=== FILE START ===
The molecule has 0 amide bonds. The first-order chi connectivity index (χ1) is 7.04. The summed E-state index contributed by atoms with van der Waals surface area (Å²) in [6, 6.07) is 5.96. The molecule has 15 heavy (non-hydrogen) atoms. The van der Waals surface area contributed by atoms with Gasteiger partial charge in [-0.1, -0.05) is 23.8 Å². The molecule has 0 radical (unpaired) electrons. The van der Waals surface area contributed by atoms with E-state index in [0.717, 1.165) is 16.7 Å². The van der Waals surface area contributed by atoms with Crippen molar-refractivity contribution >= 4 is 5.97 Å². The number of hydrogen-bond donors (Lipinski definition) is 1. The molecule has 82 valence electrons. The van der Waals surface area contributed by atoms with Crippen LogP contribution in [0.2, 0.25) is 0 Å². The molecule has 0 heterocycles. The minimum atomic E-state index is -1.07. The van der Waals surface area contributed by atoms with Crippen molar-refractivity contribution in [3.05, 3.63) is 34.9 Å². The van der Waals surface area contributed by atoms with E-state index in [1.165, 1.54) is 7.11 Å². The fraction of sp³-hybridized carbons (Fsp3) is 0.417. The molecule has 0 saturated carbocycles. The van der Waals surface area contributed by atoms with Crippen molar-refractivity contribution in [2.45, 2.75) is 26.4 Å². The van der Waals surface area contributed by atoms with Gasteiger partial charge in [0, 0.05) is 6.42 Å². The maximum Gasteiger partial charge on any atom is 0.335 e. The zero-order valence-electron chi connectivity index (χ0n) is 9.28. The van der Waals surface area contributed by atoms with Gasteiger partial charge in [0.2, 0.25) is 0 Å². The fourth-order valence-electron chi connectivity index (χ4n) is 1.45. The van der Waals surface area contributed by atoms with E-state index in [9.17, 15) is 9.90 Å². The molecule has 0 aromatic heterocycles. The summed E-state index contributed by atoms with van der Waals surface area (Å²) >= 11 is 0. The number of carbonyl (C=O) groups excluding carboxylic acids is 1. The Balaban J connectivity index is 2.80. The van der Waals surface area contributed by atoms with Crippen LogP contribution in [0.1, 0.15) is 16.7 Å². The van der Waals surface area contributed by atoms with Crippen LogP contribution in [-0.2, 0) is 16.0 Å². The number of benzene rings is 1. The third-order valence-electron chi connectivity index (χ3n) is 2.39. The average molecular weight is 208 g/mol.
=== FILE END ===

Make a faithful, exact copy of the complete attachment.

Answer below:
The molecule has 0 amide bonds. The first-order chi connectivity index (χ1) is 7.04. The summed E-state index contributed by atoms with van der Waals surface area (Å²) in [6, 6.07) is 5.96. The molecule has 15 heavy (non-hydrogen) atoms. The van der Waals surface area contributed by atoms with Gasteiger partial charge in [-0.1, -0.05) is 23.8 Å². The molecule has 0 radical (unpaired) electrons. The van der Waals surface area contributed by atoms with E-state index in [0.717, 1.165) is 16.7 Å². The van der Waals surface area contributed by atoms with Crippen molar-refractivity contribution >= 4 is 5.97 Å². The number of hydrogen-bond donors (Lipinski definition) is 1. The molecule has 82 valence electrons. The van der Waals surface area contributed by atoms with Crippen LogP contribution in [0.2, 0.25) is 0 Å². The molecule has 0 heterocycles. The minimum atomic E-state index is -1.07. The van der Waals surface area contributed by atoms with Crippen molar-refractivity contribution in [3.05, 3.63) is 34.9 Å². The van der Waals surface area contributed by atoms with E-state index in [1.165, 1.54) is 7.11 Å². The fraction of sp³-hybridized carbons (Fsp3) is 0.417. The molecule has 0 saturated carbocycles. The van der Waals surface area contributed by atoms with Crippen molar-refractivity contribution in [2.45, 2.75) is 26.4 Å². The van der Waals surface area contributed by atoms with Gasteiger partial charge in [0, 0.05) is 6.42 Å². The maximum Gasteiger partial charge on any atom is 0.335 e. The zero-order valence-electron chi connectivity index (χ0n) is 9.28. The van der Waals surface area contributed by atoms with Gasteiger partial charge in [0.2, 0.25) is 0 Å². The fourth-order valence-electron chi connectivity index (χ4n) is 1.45. The van der Waals surface area contributed by atoms with E-state index in [9.17, 15) is 9.90 Å². The molecule has 0 aromatic heterocycles. The summed E-state index contributed by atoms with van der Waals surface area (Å²) >= 11 is 0. The number of carbonyl (C=O) groups excluding carboxylic acids is 1. The Balaban J connectivity index is 2.80. The van der Waals surface area contributed by atoms with Crippen LogP contribution in [0.1, 0.15) is 16.7 Å². The van der Waals surface area contributed by atoms with Crippen LogP contribution in [-0.2, 0) is 16.0 Å². The number of benzene rings is 1. The third-order valence-electron chi connectivity index (χ3n) is 2.39. The average molecular weight is 208 g/mol.